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Earning American Airlines miles is a big part of my miles and points strategy. While I have a few paid flights a year, most of the American Airlines miles I’ve earned have come from credit card welcome bonuses and spending – for example:
- CitiBusiness® / AAdvantage® Platinum Select® World Mastercard® – (I have this in my wallet now)
- Citi® / AAdvantage® Platinum Select® World Elite™ Mastercard® – (A solid choice for perks like a free first checked bag on domestic flights and preferred boarding)
- Citi® / AAdvantage® Executive World Elite™ Mastercard® – (Great for frequent American Airlines flyers because it comes with Admirals Club airport lounge access)
Thanks to these cards and others, I’ve accumulated hundreds of thousands of American Airlines miles over the years. But would you believe I almost never use them for American Airlines award flights? Instead, I redeem them for American Airlines partner award flights for much more value.
That’s not to say I never book American Airlines award flights – I do, but I don’t use American Airlines miles (more on that later). For me, when it comes to redeeming American Airlines miles, partner award flights are the way to go.
Avoid Frustration and Get Huge Value: Redeem American Airlines Miles for Partner Airline Flights Instead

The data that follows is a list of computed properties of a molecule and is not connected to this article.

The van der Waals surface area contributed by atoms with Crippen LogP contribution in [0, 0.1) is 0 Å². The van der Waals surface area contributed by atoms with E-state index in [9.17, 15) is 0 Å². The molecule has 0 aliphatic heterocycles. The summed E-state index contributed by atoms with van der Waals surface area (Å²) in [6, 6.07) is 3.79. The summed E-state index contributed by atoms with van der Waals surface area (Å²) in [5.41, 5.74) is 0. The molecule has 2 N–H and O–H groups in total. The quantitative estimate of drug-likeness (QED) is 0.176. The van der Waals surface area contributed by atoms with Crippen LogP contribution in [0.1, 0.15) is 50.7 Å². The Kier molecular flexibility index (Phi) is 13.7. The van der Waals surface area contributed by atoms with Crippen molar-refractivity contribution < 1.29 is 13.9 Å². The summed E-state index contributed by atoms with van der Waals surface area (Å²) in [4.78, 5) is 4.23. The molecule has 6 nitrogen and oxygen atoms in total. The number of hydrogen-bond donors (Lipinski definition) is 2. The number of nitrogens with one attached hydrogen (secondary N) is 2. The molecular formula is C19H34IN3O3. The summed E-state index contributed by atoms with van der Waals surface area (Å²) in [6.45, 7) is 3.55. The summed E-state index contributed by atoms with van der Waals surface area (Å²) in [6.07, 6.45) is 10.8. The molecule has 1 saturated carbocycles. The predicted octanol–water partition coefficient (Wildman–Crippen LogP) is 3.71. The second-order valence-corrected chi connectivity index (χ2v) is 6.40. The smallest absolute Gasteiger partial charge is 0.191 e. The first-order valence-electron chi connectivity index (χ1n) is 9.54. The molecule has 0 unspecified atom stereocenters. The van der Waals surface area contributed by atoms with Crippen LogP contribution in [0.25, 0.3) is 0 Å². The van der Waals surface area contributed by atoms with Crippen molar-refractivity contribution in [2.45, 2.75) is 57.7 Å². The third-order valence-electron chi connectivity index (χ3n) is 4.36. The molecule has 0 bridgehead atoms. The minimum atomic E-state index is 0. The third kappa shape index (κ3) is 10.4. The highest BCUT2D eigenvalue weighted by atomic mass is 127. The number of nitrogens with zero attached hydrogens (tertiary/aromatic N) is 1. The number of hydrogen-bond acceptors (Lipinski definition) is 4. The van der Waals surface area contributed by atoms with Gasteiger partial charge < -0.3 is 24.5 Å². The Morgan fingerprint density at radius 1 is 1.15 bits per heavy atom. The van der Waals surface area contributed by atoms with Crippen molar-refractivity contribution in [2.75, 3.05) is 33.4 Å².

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American Airlines can be pretty stingy about offering low-level award seats, particularly in Business Class. If your travel dates aren’t flexible or you’re traveling at peak times to popular destinations, you might find your options limited for American Airlines award flights.
I’ve had much better luck using American Airlines miles for award flights on partner airlines. Because they’re part of the oneworld alliance, you can redeem American Airlines miles for flights on airlines like Cathay Pacific, Japan Airlines, LATAM, and Iberia. Or book non-alliance partner flights like Etihad, Alaska Airlines, or Air Tahiti Nui.
It might seem strange to collect American Airlines miles if you don’t plan to use them for American Airlines flights. It actually makes a lot of sense, because you’ve got a ton of options with partner airlines where award seats are sometimes easier to find. You can often get outsized value when you redeem miles this way – especially on international Business and First Class flights.
For example, in the past few years, I’ve redeemed American Airlines miles for:
- 4 round-trip Business Class tickets between Manila and New York (via Tokyo) on Japan Airlines and Cathay Pacific – We got flights worth over $18,000 by redeeming American Airlines miles and we even got to spend ~23 hours in Tokyo
- 2 one-way Business Class tickets between Toronto and Berlin (via Helsinki) on Finnair and Air Berlin (no longer in existence) – We even squeezed in an overnight layover in Helsinki – such a charming city!